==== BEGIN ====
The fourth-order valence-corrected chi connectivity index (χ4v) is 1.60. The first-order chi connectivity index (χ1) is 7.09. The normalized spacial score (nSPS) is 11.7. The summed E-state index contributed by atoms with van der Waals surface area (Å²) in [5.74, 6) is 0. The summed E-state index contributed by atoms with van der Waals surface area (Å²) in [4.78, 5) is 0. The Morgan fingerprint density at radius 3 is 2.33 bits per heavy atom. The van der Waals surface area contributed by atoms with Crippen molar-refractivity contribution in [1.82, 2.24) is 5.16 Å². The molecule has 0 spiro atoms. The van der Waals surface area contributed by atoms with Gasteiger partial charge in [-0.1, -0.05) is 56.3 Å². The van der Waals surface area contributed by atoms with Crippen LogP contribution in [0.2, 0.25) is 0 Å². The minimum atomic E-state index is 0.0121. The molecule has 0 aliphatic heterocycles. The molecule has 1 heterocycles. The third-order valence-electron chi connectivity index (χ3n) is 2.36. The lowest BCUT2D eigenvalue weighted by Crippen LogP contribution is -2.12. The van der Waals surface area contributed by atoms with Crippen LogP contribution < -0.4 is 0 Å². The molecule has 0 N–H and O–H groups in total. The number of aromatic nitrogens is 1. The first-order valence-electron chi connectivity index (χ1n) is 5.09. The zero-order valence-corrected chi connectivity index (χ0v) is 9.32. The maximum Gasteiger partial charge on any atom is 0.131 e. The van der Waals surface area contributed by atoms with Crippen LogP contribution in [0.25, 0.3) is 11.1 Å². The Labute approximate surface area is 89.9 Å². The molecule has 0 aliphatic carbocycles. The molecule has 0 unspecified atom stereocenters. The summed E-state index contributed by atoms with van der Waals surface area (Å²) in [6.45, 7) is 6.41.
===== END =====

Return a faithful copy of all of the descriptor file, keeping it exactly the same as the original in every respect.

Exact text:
The fourth-order valence-corrected chi connectivity index (χ4v) is 1.60. The first-order chi connectivity index (χ1) is 7.09. The normalized spacial score (nSPS) is 11.7. The summed E-state index contributed by atoms with van der Waals surface area (Å²) in [5.74, 6) is 0. The summed E-state index contributed by atoms with van der Waals surface area (Å²) in [4.78, 5) is 0. The Morgan fingerprint density at radius 3 is 2.33 bits per heavy atom. The van der Waals surface area contributed by atoms with Crippen molar-refractivity contribution in [1.82, 2.24) is 5.16 Å². The molecule has 0 spiro atoms. The van der Waals surface area contributed by atoms with Gasteiger partial charge in [-0.1, -0.05) is 56.3 Å². The van der Waals surface area contributed by atoms with Crippen LogP contribution in [0.2, 0.25) is 0 Å². The minimum atomic E-state index is 0.0121. The molecule has 0 aliphatic heterocycles. The molecule has 1 heterocycles. The third-order valence-electron chi connectivity index (χ3n) is 2.36. The lowest BCUT2D eigenvalue weighted by Crippen LogP contribution is -2.12. The van der Waals surface area contributed by atoms with Crippen LogP contribution < -0.4 is 0 Å². The molecule has 0 N–H and O–H groups in total. The number of aromatic nitrogens is 1. The first-order valence-electron chi connectivity index (χ1n) is 5.09. The zero-order valence-corrected chi connectivity index (χ0v) is 9.32. The maximum Gasteiger partial charge on any atom is 0.131 e. The van der Waals surface area contributed by atoms with Crippen LogP contribution in [0.25, 0.3) is 11.1 Å². The Labute approximate surface area is 89.9 Å². The molecule has 0 aliphatic carbocycles. The molecule has 0 unspecified atom stereocenters. The summed E-state index contributed by atoms with van der Waals surface area (Å²) in [6.45, 7) is 6.41.